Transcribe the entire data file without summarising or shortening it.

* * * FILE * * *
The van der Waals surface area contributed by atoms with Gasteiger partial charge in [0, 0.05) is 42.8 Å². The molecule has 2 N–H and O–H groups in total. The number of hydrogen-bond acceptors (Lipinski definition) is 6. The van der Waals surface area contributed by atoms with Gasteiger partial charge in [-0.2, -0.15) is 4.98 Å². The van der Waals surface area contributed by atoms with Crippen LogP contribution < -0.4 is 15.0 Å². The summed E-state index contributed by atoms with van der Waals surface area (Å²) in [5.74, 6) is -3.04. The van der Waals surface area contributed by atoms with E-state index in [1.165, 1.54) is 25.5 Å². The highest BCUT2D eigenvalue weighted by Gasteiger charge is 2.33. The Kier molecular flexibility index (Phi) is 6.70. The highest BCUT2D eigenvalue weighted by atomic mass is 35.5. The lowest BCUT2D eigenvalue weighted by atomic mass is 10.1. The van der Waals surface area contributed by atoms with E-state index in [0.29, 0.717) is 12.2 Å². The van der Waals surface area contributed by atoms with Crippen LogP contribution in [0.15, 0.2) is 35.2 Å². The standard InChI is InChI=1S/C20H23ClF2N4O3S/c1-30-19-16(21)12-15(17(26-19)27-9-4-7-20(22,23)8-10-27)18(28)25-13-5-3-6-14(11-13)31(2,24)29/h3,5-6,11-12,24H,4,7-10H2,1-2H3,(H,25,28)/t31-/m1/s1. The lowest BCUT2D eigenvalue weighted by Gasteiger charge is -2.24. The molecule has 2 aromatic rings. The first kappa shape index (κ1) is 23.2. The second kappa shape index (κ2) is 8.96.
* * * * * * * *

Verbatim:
The van der Waals surface area contributed by atoms with Gasteiger partial charge in [0, 0.05) is 42.8 Å². The molecule has 2 N–H and O–H groups in total. The number of hydrogen-bond acceptors (Lipinski definition) is 6. The van der Waals surface area contributed by atoms with Gasteiger partial charge in [-0.2, -0.15) is 4.98 Å². The van der Waals surface area contributed by atoms with Crippen LogP contribution < -0.4 is 15.0 Å². The summed E-state index contributed by atoms with van der Waals surface area (Å²) in [5.74, 6) is -3.04. The van der Waals surface area contributed by atoms with E-state index in [1.165, 1.54) is 25.5 Å². The highest BCUT2D eigenvalue weighted by Gasteiger charge is 2.33. The Kier molecular flexibility index (Phi) is 6.70. The highest BCUT2D eigenvalue weighted by atomic mass is 35.5. The lowest BCUT2D eigenvalue weighted by atomic mass is 10.1. The van der Waals surface area contributed by atoms with E-state index in [0.29, 0.717) is 12.2 Å². The van der Waals surface area contributed by atoms with Crippen LogP contribution in [0.15, 0.2) is 35.2 Å². The standard InChI is InChI=1S/C20H23ClF2N4O3S/c1-30-19-16(21)12-15(17(26-19)27-9-4-7-20(22,23)8-10-27)18(28)25-13-5-3-6-14(11-13)31(2,24)29/h3,5-6,11-12,24H,4,7-10H2,1-2H3,(H,25,28)/t31-/m1/s1. The lowest BCUT2D eigenvalue weighted by Gasteiger charge is -2.24. The molecule has 2 aromatic rings. The first kappa shape index (κ1) is 23.2. The second kappa shape index (κ2) is 8.96.